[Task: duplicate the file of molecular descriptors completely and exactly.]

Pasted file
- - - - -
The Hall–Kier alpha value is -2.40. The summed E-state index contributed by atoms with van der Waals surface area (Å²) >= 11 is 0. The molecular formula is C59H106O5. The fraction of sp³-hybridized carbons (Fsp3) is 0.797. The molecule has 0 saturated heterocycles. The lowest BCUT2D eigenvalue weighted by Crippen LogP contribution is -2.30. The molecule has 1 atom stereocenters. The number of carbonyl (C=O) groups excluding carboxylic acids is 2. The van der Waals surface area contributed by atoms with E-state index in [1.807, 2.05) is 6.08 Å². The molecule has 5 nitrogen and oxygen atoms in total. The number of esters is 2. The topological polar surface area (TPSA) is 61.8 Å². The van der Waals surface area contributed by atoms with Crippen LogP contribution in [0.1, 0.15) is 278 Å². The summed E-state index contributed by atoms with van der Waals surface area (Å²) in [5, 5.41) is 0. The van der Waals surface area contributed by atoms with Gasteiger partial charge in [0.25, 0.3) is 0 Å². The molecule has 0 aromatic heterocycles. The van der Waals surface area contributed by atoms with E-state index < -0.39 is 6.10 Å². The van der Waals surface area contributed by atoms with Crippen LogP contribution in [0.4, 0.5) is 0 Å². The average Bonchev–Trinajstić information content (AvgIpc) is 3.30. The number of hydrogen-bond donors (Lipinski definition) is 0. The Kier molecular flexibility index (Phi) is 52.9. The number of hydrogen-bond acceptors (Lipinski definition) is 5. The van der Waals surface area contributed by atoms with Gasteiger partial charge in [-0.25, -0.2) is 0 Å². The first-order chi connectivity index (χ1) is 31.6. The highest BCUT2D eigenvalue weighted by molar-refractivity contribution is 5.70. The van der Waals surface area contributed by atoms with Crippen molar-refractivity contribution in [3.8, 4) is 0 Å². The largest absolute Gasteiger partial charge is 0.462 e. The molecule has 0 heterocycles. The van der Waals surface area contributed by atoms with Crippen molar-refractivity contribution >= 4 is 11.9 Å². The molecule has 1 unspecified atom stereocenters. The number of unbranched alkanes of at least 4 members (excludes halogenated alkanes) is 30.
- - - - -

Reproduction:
The Hall–Kier alpha value is -2.40. The summed E-state index contributed by atoms with van der Waals surface area (Å²) >= 11 is 0. The molecular formula is C59H106O5. The fraction of sp³-hybridized carbons (Fsp3) is 0.797. The molecule has 0 saturated heterocycles. The lowest BCUT2D eigenvalue weighted by Crippen LogP contribution is -2.30. The molecule has 1 atom stereocenters. The number of carbonyl (C=O) groups excluding carboxylic acids is 2. The van der Waals surface area contributed by atoms with E-state index in [1.807, 2.05) is 6.08 Å². The molecule has 5 nitrogen and oxygen atoms in total. The number of esters is 2. The topological polar surface area (TPSA) is 61.8 Å². The van der Waals surface area contributed by atoms with Crippen LogP contribution in [0.1, 0.15) is 278 Å². The summed E-state index contributed by atoms with van der Waals surface area (Å²) in [5, 5.41) is 0. The van der Waals surface area contributed by atoms with Gasteiger partial charge in [0.25, 0.3) is 0 Å². The molecule has 0 aromatic heterocycles. The van der Waals surface area contributed by atoms with E-state index < -0.39 is 6.10 Å². The van der Waals surface area contributed by atoms with Crippen LogP contribution in [0.4, 0.5) is 0 Å². The average Bonchev–Trinajstić information content (AvgIpc) is 3.30. The number of hydrogen-bond donors (Lipinski definition) is 0. The Kier molecular flexibility index (Phi) is 52.9. The number of hydrogen-bond acceptors (Lipinski definition) is 5. The van der Waals surface area contributed by atoms with Gasteiger partial charge in [-0.25, -0.2) is 0 Å². The first-order chi connectivity index (χ1) is 31.6. The highest BCUT2D eigenvalue weighted by molar-refractivity contribution is 5.70. The van der Waals surface area contributed by atoms with Crippen molar-refractivity contribution in [3.8, 4) is 0 Å². The largest absolute Gasteiger partial charge is 0.462 e. The molecule has 0 heterocycles. The van der Waals surface area contributed by atoms with Crippen molar-refractivity contribution >= 4 is 11.9 Å². The molecule has 1 unspecified atom stereocenters. The number of unbranched alkanes of at least 4 members (excludes halogenated alkanes) is 30.